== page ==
Legal Review

When Can You Search a Student’s Phone?

What happens after an educator confiscates a device? In general, teachers and administrators can seize a disruptive device (though for many this is not the first choice), and district policies can provide explicitly for that. But whether educators can search a device is far less clear, dependent on the situation and in some cases the state.

Most teens have phones or mobile devices, and most bring them to schools. And while younger children lag behind, evidence indicates they are catching up. Schools are struggling to respond to these devices, which can be viewed as everything from a learning requirement to a distraction or worse — such as an invitation to cyberbullying.  

Some districts have recently moved to ban personal devices, but policies and practices vary widely. In New York City, a previous district-wide ban was lifted in 2015. The district rule has been replaced by a patchwork of school-by-school policies and educator-by-educator enforcement.

And what happens after an educator confiscates a device? In general, teachers and administrators can seize a disruptive device (though for many this is not the first choice), and district policies can provide explicitly for that. But whether educators can search a device is far less clear, dependent on the situation and in some cases the state.

While the Supreme Court held in 2014 that police need a warrant to search a cell phone, schools have historically had a little more leeway with searches, be they bags, lockers or, these days, devices. Typically, if a student, parent or teacher challenges a search, courts will consider whether the search was justified at its inception — it was reasonable to think the search would turn up evidence the student was violating rules or laws — and whether the search’s scope was reasonably related to the circumstances that led to the search in the first place. In other words, if an official thinks a student took photos of a fight that happened moments ago, that likely would not justify a search of the student's old emails, while a search of photos may be warranted.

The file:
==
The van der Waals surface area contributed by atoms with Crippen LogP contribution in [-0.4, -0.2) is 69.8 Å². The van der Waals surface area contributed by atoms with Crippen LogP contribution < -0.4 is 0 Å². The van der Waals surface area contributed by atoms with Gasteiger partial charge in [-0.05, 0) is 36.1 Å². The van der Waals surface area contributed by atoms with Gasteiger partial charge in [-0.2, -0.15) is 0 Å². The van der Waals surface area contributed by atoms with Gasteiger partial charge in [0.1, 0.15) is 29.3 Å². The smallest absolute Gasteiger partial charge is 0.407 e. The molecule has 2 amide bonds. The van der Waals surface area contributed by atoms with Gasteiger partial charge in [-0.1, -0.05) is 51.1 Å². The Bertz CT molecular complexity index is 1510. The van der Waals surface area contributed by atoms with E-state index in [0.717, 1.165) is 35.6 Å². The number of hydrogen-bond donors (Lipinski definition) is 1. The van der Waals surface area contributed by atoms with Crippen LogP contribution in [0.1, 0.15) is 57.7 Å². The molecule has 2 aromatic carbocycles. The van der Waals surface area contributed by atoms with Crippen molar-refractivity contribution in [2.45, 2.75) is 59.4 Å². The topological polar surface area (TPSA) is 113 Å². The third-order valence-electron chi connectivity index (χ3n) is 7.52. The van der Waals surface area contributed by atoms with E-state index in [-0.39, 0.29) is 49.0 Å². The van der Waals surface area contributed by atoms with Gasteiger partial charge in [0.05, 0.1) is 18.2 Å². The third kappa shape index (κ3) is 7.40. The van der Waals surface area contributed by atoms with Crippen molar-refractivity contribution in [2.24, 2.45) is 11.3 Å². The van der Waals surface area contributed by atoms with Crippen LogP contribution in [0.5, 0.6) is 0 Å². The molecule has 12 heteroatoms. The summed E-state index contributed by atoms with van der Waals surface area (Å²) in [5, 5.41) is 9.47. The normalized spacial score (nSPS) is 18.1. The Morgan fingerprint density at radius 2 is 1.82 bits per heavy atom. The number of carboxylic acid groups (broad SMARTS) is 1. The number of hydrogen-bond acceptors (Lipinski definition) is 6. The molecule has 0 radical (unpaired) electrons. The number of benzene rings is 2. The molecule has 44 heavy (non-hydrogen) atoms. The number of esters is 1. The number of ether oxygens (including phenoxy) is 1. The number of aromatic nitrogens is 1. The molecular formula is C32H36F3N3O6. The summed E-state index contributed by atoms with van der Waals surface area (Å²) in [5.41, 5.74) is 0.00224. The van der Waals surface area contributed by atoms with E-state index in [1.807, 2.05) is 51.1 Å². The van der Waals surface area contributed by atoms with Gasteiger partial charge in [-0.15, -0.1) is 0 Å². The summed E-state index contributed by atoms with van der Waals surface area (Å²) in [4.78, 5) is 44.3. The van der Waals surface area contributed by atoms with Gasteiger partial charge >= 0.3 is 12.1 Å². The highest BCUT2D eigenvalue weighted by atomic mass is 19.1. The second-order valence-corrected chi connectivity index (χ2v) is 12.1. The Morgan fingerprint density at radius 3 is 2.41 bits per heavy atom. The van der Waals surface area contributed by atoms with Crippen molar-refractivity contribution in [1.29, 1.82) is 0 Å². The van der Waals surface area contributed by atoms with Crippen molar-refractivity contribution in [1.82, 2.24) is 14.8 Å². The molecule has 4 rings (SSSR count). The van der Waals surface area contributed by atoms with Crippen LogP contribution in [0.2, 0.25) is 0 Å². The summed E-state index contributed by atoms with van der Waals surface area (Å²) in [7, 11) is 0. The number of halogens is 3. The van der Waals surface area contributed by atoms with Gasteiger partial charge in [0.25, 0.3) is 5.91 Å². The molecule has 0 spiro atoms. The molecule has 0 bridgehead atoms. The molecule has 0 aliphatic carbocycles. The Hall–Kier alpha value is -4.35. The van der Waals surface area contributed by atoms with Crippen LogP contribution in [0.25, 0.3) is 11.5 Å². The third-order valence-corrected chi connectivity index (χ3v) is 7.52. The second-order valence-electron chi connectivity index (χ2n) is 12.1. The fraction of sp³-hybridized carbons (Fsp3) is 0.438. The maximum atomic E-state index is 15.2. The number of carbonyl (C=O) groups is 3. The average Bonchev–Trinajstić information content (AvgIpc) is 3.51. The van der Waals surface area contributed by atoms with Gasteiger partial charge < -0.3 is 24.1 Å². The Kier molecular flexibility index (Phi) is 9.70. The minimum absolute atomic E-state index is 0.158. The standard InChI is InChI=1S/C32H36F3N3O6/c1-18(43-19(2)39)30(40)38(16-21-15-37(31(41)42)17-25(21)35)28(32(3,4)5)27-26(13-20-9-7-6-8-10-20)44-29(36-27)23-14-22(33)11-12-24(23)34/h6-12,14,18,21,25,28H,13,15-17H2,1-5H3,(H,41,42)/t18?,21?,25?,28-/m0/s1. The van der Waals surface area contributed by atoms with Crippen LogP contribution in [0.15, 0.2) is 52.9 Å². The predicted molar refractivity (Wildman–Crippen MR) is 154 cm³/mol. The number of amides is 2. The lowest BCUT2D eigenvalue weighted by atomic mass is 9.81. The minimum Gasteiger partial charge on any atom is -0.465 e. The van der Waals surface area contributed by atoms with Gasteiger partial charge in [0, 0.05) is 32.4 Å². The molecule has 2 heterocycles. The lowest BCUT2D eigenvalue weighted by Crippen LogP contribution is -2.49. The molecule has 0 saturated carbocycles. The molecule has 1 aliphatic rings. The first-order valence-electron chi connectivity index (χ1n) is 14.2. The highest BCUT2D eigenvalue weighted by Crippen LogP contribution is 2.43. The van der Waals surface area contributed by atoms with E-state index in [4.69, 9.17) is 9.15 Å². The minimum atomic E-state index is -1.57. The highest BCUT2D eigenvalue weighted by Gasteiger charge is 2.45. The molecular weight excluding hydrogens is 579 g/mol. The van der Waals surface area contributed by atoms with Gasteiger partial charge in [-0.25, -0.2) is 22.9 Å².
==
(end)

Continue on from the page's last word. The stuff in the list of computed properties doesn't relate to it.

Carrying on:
Some states, like Virginia, have offered specific guidance confirming they believe that searches are permitted “when based on the reasonable suspicion that the particular student is violating the law or the rules of the school.” However, the guidance cautions that even if a student is violating a school rule by having a cellphone, a search of the phone simply for that violation is not OK. School officials have to “reasonably believe the student has engaged in additional wrongdoing” (emphasis added). While some other states and school policies  appear to reflect Virginia’s, other policies purport to offer students (or teachers) no expectation of privacy in any device they bring on campus. (It is unclear whether or not a court would agree.)

Finally, a few state legislatures have taken the matter into their own hands. A bill considered in Connecticut last year and again this year (H.B. 5170) would set firmer limits on when and how phones can be searched.

And, in California, students and teachers have just as much privacy as people on the street: A phone cannot be searched by school officials without a warrant, the student's consent or a legitimate emergency. This is because of CalECPA, a law supported by privacy advocates (including Common Sense) that provided clear protections for citizens throughout the state.

As devices and disagreements surrounding them become increasingly common, we hope that more states will consider seriously when device searches are warranted, and adopt guidelines that offer clarity to school officials and students while protecting privacy. Until then, administrators, teachers, students, and parents should all learn their schools' policies — and, if needed, update them for the digital age.

About the Author

Ariel Fox Johnson is Senior Counsel for Policy and Privacy at Common Sense, where she advocates for smart practices, policies, and rules to help all kids thrive in today’s wired world.  Her work focuses on child, teen, and student privacy, closing the digital divide, and families’ experiences with media and emerging technology. Ariel earned her A.B. from Harvard College and her J.D. from Harvard Law School. Prior to joining Common Sense, Ariel worked on privacy, media, intellectual property, and technology matters at corporate law firms.


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